Human World

Claire Kremen: Wild bees and the future of food

Each year, farmers in the U.S. import millions of honeybees, which aren’t native, to pollinate crops like apples, strawberries, and almonds. Berkeley conservation biologist Claire Kremen discusses how farmers could harness the power of native bees for free to pollinate our crops. This interview is part of a special EarthSky series, Feeding the Future, produced in partnership with Fast Company and sponsored by Dow.

Image Credit: Christopher Down

You might think of bees as a nuisance you want to avoid. But, if you like to eat, you might think again. They’re vital for the future of our food supply. That’s because bees are necessary to pollinate food crops. Claire Kemen told EarthSky:

About one-third of the food that we eat by weight depends on an animal pollinator visiting to produce that food or that vegetable or that seed. In other words, you can thank a pollinator for about one out of every three mouthfuls that you take each day.

Here in the U.S., every year, farmers import millions of honey bees to pollinate crops like apples, strawberries, almonds and more. But in recent years those bees have become a weak link in the chain that brings food from the fields to your fork.

“Colony collapse disorder” is a phenomenon in which worker bees from a European honey bee colony abruptly disappear. The term began to be used when beekeepers in North America noticed a dramatic rise in the number of disappearances of commercial honey bee colonies.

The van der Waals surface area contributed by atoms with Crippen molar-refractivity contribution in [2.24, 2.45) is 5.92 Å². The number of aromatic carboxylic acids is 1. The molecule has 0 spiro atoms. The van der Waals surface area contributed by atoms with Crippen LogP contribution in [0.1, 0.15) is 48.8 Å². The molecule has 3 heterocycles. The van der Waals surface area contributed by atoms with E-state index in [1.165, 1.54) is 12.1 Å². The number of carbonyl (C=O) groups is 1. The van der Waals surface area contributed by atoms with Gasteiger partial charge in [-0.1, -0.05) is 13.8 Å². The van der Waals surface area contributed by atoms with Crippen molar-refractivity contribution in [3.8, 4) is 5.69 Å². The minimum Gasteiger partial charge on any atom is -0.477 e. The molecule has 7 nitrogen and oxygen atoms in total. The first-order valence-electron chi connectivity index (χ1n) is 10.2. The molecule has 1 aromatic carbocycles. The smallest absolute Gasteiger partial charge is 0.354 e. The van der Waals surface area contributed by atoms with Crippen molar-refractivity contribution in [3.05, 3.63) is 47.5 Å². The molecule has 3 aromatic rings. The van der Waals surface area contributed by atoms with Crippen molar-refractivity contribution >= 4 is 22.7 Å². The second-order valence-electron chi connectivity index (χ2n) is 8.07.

One solution might be to use wild bees as pollinators – instead of imported European honey bees. Kremen said:

Wild bees can make a real difference to the future of food. In the first place wild bees can substitute for honeybees. They can provide the pollination services that we need and formally they did provide all the pollination services that we need. There are still places in the world where wild bee communities are providing those pollination services on cropped fields. A second way is that sometimes wild bees can pollinate certain crops much better than the honeybees can.

The research by Claire Kremen and her team shows that wild bees can provide enough crop pollination for farms. Why aren’t we doing this already? One reason is that – to make wild bees work as effective pollinators for our food crops – research shows that farms themselves need to undergo a change. To encourage and support the bees, the farms would need to include a variety of different types of crops and also include wild places like pastures, fallows, meadows and woodlots.

And also flowers. The research suggests including some plantings specifically for the bees, like hedgerows around farmers fields or strips of flowers within the farm fields.

Farms that are friendly to wild bees, through diversified farming, might gain a valuable ally in growing food for the future. In 2012, dozens of farmers in California are testing Kremen’s ideas, and the research is ongoing. Kremen said:

When we create this diversified farming system what we’re doing is we’re creating conditions that generate and regenerate these pollination services in the farming system itself and for that reason we then don’t need to bring honeybees around by the millions. We don’t need to use fossil fuels to do that. And we don’t need to rely on a single species. So we’ve developed sort of an insurance policy that provides our pollination services.

The really beautiful thing though is that when we create this diversified farming system we’re not only taking care of the pollination services and the pollinators but we’re also taking care of a number of other critical ecosystem services that provide essential inputs to agriculture. Things like that soil health, soil fertility, water cycling, nutrient cycling and pest control. So we create a much more sustainable system through a diversified farming system and the bees show us how to do it. When we take a bee’s eye view we find that we can create a much more sustainable system.

August 14, 2012
Human World

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